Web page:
Children's Hospital Colorado
Ear, Nose and Throat

Meniere’s Disease in Children

Kids aren’t just mini adults. In fact, they’re incredibly different. That’s why they need incredibly different care.

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What is Meniere’s disease?

Meniere’s disease is a chronic disorder, meaning it can affect someone throughout their lifetime. The disease affects the inner ear, causing hearing loss and vertigo (spinning dizziness). Episodes can last 20 minutes to a full day, but most people experience episodes lasting several hours. These episodes of dizziness can be debilitating, and the accompanying vertigo can be very intense.

Hearing loss also occurs after Meniere’s disease attacks and usually gets worse with each additional episode. The hearing loss is permanent and can occur gradually or in sudden big drops in hearing. The hearing loss can fluctuate, but generally gets worse with each episode. It can occur in both ears but usually occurs in just one.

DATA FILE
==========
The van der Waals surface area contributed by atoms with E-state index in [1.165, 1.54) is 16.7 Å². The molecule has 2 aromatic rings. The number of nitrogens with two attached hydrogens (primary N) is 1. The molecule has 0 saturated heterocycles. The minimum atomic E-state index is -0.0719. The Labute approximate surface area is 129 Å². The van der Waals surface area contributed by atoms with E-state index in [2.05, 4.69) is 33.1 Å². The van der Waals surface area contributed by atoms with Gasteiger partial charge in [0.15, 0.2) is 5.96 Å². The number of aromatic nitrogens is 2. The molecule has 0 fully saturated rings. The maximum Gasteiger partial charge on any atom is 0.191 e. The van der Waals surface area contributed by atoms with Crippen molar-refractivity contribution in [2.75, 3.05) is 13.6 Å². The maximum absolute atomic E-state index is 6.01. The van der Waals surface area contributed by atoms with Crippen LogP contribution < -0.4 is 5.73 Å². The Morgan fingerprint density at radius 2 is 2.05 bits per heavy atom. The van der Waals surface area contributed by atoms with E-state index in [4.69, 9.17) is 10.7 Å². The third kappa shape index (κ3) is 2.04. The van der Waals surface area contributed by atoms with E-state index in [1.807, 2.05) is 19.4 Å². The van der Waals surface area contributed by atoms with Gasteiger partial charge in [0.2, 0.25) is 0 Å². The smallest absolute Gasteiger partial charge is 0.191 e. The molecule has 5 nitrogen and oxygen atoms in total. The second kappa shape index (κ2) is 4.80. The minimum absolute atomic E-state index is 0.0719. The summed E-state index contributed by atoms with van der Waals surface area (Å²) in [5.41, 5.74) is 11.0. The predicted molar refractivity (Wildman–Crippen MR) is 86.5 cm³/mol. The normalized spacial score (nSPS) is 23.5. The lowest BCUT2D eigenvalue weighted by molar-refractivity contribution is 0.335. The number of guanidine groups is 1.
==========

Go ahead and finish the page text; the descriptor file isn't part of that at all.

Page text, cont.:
What causes Meniere’s disease?

The true cause of Meniere’s disease is still unknown, but the medical community has some theories. Many believe extra endolymph (fluid in the inner ear) leads to increased pressure inside the inner ear labyrinth, which causes an episode. It’s unclear if the excess endolymph results from excessive production, poor draining or an overall lack of steady volume of inner ear fluid. Some guesses as to why people with Meniere’s disease have excess fluid in their inner ear include:

  • Abnormal immune response
  • Genetic disposition
  • Reactions to certain food
  • Stress
  • Viral infection

Who gets Meniere’s disease?

Meniere’s disease mostly affects adults, but children can sometimes get it during adolescence. Most often, Meniere’s disease begins between the ages of 40 and 60 and occurs in women more often than men. People who have a family member diagnosed with Meniere’s disease are more prone to developing this disorder. Since this disorder is so rare in children, our doctors always recommend children undergo a thorough examination to rule out more common pediatric vestibular disorders (disorders affecting balance) prior to getting a Meniere’s disease diagnosis.

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